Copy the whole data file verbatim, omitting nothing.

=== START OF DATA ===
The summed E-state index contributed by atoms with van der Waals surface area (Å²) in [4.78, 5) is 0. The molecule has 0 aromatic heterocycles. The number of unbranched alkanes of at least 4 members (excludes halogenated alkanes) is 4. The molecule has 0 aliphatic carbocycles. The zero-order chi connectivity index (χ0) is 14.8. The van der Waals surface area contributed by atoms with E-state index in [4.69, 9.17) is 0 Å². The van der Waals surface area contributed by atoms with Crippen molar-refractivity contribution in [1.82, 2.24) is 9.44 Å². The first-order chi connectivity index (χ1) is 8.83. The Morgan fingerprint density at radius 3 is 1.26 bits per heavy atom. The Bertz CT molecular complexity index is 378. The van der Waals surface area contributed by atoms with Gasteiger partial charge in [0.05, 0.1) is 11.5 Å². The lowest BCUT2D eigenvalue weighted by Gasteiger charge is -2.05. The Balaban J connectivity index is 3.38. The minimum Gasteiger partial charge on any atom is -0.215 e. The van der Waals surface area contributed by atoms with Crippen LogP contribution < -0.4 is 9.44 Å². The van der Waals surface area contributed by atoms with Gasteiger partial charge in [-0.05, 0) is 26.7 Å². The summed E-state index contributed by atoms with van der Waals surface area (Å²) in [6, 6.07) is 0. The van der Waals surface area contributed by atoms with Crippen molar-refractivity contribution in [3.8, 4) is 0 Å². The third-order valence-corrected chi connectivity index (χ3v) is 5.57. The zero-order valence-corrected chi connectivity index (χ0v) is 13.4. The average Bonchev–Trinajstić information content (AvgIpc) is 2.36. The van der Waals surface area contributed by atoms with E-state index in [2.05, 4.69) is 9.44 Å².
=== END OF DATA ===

The summed E-state index contributed by atoms with van der Waals surface area (Å²) in [4.78, 5) is 0. The molecule has 0 aromatic heterocycles. The number of unbranched alkanes of at least 4 members (excludes halogenated alkanes) is 4. The molecule has 0 aliphatic carbocycles. The zero-order chi connectivity index (χ0) is 14.8. The van der Waals surface area contributed by atoms with E-state index in [4.69, 9.17) is 0 Å². The van der Waals surface area contributed by atoms with Crippen molar-refractivity contribution in [1.82, 2.24) is 9.44 Å². The first-order chi connectivity index (χ1) is 8.83. The Morgan fingerprint density at radius 3 is 1.26 bits per heavy atom. The Bertz CT molecular complexity index is 378. The van der Waals surface area contributed by atoms with Gasteiger partial charge in [0.05, 0.1) is 11.5 Å². The lowest BCUT2D eigenvalue weighted by Gasteiger charge is -2.05. The Balaban J connectivity index is 3.38. The minimum Gasteiger partial charge on any atom is -0.215 e. The van der Waals surface area contributed by atoms with Crippen LogP contribution < -0.4 is 9.44 Å². The van der Waals surface area contributed by atoms with Gasteiger partial charge in [-0.05, 0) is 26.7 Å². The summed E-state index contributed by atoms with van der Waals surface area (Å²) in [6, 6.07) is 0. The van der Waals surface area contributed by atoms with Crippen molar-refractivity contribution in [3.8, 4) is 0 Å². The third-order valence-corrected chi connectivity index (χ3v) is 5.57. The zero-order valence-corrected chi connectivity index (χ0v) is 13.4. The average Bonchev–Trinajstić information content (AvgIpc) is 2.36. The van der Waals surface area contributed by atoms with E-state index in [2.05, 4.69) is 9.44 Å².